By Jacqueline A. Stedall
Historia Mathematica, Vol. 28 (2001)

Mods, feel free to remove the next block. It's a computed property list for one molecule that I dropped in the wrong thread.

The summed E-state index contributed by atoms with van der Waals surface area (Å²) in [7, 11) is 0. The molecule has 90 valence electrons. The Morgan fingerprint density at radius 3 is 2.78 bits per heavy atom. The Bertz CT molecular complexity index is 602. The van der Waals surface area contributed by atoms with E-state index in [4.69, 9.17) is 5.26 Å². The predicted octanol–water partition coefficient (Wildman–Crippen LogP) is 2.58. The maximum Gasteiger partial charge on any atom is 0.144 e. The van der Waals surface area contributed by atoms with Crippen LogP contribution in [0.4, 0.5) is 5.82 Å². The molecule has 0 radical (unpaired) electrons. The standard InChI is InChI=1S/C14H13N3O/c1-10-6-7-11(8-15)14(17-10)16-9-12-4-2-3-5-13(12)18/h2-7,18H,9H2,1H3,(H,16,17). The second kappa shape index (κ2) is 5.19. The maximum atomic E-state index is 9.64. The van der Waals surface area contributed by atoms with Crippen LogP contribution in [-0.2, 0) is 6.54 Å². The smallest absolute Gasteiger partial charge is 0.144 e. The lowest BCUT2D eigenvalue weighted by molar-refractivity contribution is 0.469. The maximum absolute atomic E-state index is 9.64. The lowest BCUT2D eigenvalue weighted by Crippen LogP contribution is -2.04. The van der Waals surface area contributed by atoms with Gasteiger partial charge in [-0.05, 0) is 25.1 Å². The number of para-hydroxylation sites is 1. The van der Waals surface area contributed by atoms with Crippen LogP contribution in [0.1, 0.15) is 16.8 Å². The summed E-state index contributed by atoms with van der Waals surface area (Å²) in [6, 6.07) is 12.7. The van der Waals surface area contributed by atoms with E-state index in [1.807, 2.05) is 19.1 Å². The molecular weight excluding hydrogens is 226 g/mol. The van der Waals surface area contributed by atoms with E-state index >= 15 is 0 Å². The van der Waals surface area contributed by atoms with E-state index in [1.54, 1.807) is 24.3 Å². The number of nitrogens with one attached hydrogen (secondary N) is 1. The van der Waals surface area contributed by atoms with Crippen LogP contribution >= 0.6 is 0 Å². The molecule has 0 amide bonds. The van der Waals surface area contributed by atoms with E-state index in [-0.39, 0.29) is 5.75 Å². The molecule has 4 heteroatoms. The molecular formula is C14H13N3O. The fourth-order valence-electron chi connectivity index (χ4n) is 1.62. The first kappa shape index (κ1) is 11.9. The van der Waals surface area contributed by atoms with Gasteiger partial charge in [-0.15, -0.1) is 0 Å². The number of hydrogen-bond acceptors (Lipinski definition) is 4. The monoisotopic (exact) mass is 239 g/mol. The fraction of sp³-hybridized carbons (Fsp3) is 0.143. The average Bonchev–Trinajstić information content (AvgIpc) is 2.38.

Abstract: In A treatise of algebra both historical and practical (London 1685), John Wallis wrote the ﬁrst survey of the state of mathematical learning in medieval England, and discussed with particular care the arrival and signiﬁcance of the Hindu–Arabic numeral system. This paper offers a detailed commentary on Wallis’s account in relation to the sources he used and the 17th-century Oxford context in which he wrote. The paper also supplements Wallis’s treatment where possible with some of the ﬁndings of modern scholarship. It therefore provides on the one hand an overview of the spread of mathematical learning into medieval England, and on the other an insight into late 17th-century historiography. Wallis pioneered several new historiographical methods and can perhaps be claimed as the ﬁrst modern historian of mathematics.
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